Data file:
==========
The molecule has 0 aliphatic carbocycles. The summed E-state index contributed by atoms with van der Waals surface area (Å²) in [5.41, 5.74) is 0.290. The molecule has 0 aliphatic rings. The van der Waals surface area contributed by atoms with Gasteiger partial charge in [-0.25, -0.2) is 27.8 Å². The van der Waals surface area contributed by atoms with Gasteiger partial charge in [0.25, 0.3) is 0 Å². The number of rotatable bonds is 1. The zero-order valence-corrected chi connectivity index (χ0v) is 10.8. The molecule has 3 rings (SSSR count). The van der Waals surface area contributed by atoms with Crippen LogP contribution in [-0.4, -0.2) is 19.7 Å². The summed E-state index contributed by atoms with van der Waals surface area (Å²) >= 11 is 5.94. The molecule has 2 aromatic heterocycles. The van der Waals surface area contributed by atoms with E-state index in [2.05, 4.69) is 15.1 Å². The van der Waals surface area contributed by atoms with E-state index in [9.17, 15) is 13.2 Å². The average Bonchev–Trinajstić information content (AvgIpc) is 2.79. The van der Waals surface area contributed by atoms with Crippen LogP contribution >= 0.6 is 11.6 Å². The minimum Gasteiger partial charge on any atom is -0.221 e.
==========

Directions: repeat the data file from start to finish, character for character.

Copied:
The molecule has 0 aliphatic carbocycles. The summed E-state index contributed by atoms with van der Waals surface area (Å²) in [5.41, 5.74) is 0.290. The molecule has 0 aliphatic rings. The van der Waals surface area contributed by atoms with Gasteiger partial charge in [-0.25, -0.2) is 27.8 Å². The van der Waals surface area contributed by atoms with Gasteiger partial charge in [0.25, 0.3) is 0 Å². The number of rotatable bonds is 1. The zero-order valence-corrected chi connectivity index (χ0v) is 10.8. The molecule has 3 rings (SSSR count). The van der Waals surface area contributed by atoms with Crippen LogP contribution in [-0.4, -0.2) is 19.7 Å². The summed E-state index contributed by atoms with van der Waals surface area (Å²) >= 11 is 5.94. The molecule has 2 aromatic heterocycles. The van der Waals surface area contributed by atoms with E-state index in [2.05, 4.69) is 15.1 Å². The van der Waals surface area contributed by atoms with E-state index in [9.17, 15) is 13.2 Å². The average Bonchev–Trinajstić information content (AvgIpc) is 2.79. The van der Waals surface area contributed by atoms with Crippen LogP contribution >= 0.6 is 11.6 Å². The minimum Gasteiger partial charge on any atom is -0.221 e.